All in the Family
It’s a Mixed Bag When Relatives Are on the Ballot Together
A political legacy may have foundered in Ohio’s 2nd district last week when Sen. Mike DeWine’s (R) son lost a special primary to succeed U.S. Trade Representative Rob Portman in Congress.
But in Nevada and Maryland, potential candidates are hoping to use their family name and fundraising contacts to replace family members in Congress in 2006 — and hoping to benefit from appearing on the ballot at the same time as their better-known relatives.
With Rep. Jim Gibbons (R) preparing to run for governor of Nevada, his wife, former state Assemblywoman Dawn Gibbons, is running in a three-way GOP primary to replace him in the House.
Meanwhile, in Maryland, Rep. Benjamin Cardin (D-Md.) is running to succeed retiring Sen. Paul Sarbanes (D-Md.), while his nephew, state Del. Jon Cardin (D), is hoping to succeed his uncle in the House.
Running for office with a famous last name brings distinct advantages, as Eddie Murphy’s character showed in the film, “The Distinguished Gentleman.” But running with a familiar name also carries potential pitfalls.
A New Day Dawns
With her interest in pushing organ transplants and crisis call centers, some may have expected Dawn Gibbons to jump at the chance to serve as the Silver State’s first lady and use the platform to promote her pet issues. But Dawn Gibbons knows safe Congressional seats rarely become open.
If she gets her wish, in January 2007, her husband will move into the governor’s mansion and she will take over his $1,000-per-month studio apartment at the Capitol Hill Suites.
It would not be the first time Dawn Gibbons has stepped into her husband’s shoes.
For four months in 1991, Gibbons replaced her husband in the state Assembly while he was flying reconnaissance missions in the Gulf War.
She was so nervous when she first stepped into the media spotlight that she made then-Gov. Bob Miller (D) do all the talking when they announced her husband’s temporary resignation. By the end of the session, however, she was hooked on politics.
Gibbons was elected to the Assembly in her own right in 1998 and served six years. With her son heading to the University of Nevada at Reno in the fall, the former state lawmaker from the “biggest little city in the world” said that she is ready to come to Washington, D.C.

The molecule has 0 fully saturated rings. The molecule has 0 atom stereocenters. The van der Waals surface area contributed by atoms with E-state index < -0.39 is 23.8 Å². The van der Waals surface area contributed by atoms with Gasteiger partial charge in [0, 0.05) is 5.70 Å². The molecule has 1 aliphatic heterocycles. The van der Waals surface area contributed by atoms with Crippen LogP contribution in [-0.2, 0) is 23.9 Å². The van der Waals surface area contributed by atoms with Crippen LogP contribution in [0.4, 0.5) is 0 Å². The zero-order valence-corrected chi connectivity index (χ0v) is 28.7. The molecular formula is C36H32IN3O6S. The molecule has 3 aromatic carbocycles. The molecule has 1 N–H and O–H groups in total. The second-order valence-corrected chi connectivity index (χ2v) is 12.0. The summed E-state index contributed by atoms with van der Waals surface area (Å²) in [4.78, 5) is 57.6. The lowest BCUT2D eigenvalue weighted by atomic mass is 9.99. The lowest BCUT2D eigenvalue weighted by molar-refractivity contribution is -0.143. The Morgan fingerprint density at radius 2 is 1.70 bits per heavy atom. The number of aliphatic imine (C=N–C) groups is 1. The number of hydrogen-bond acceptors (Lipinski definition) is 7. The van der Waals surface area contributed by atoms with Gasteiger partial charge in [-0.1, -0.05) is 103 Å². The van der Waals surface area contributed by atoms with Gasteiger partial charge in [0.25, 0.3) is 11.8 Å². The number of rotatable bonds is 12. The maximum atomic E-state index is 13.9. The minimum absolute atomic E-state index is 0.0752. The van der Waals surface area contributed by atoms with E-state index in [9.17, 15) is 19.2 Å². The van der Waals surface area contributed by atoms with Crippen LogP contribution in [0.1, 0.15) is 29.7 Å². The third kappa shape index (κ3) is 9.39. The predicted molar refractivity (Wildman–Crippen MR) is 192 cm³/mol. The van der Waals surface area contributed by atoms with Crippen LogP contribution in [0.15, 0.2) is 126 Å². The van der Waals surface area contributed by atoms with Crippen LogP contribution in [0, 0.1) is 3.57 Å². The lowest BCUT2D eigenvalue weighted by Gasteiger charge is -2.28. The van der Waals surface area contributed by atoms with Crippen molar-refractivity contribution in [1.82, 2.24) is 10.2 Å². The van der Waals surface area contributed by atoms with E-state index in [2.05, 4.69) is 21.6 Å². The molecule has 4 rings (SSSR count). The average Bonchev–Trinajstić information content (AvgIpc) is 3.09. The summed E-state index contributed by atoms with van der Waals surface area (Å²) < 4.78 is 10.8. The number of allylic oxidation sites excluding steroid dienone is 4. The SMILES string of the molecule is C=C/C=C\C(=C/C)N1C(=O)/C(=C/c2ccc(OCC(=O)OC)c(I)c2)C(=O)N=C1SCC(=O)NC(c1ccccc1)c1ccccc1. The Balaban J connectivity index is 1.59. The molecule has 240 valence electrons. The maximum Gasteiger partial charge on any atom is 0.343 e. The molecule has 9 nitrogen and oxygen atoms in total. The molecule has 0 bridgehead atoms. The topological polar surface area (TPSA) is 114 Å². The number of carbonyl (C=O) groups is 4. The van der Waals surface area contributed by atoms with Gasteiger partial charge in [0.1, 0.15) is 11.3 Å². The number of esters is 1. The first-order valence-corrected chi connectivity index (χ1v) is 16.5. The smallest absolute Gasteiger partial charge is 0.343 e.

“I’m lucky to be married to Jim Gibbons because he was raised by a mother who worked,” Dawn Gibbons said. “He has always supported me. I’m his equal. It’s not all about him.”
One of Jim Gibbons’ rivals for the GOP’s gubernatorial nomination, Lt. Gov. Lorraine Hunt, refuses to make an issue out of the dual bids for high office. The former businesswoman prefers to focus on her qualifications to be the state’s CEO.
Hunt noted that legacies are nothing new in Nevada politics: Senate Minority Leader Harry Reid’s (D) son, after all, chairs the Clark County Commission.
But Dawn Gibbons’ two Republican rivals for the House are not giving her a free pass.
First Lady From a Distance?
State Assemblywoman Sharron Angle (R) thinks the state will be “shortchanged” without a full-time first lady.
“She would make a gracious first lady,” Angle said. “Where is she going to be if she goes to Congress?”
Secretary of State Dean Heller’s campaign spokesman, Mike Slanker, considers Jim Gibbons the “prohibitive favorite” to be the state’s next governor. But he does not think Nevada’s 2nd Congressional district is “ready to elect a husband and a wife to two powerful political seats.”
“I think early polling has proved that case,” Slanker added, referring to an independent Strategic Solutions poll of 325 Republicans conducted April 27 that showed Heller with 28 percent, Gibbons backed by 16 percent, Angle with 8 percent and state Controller Kathy Augustine with 3 percent.
Whatever grousing there is about the Gibbons team appearing on the ballot at the same time, Jon Ralston, a Las Vegas Sun columnist and Nevada political expert, thinks the bigger threat facing Jim Gibbons is the possible entrance into the race by Jim Rogers, a media mogul and chancellor of the state’s university system.
“He’s supported by the governor, he has lots of business contacts, and he’s half — and maybe a full — billionaire,” Ralston said.
For her part, Dawn Gibbons is unfazed by the attacks. Like another famous political spouse, she is on a “listening tour,” traveling the sprawling 2nd district, which takes in everything in Nevada outside of Las Vegas — almost 110,000 square miles.
She’s even lopped off a pair of cow testicles to prove her bona fides in Nevada’s famed cowboy country.
She has also seized on her husband’s connections.
On April 13, Rep. Don Young (R-Alaska) and the National Mining Association sponsored a Washington, D.C., fundraiser for Dawn Gibbons that raised close to $20,000. Rep. Duke Cunningham (R-Calif.) is hosting a D.C. fundraiser on June 29.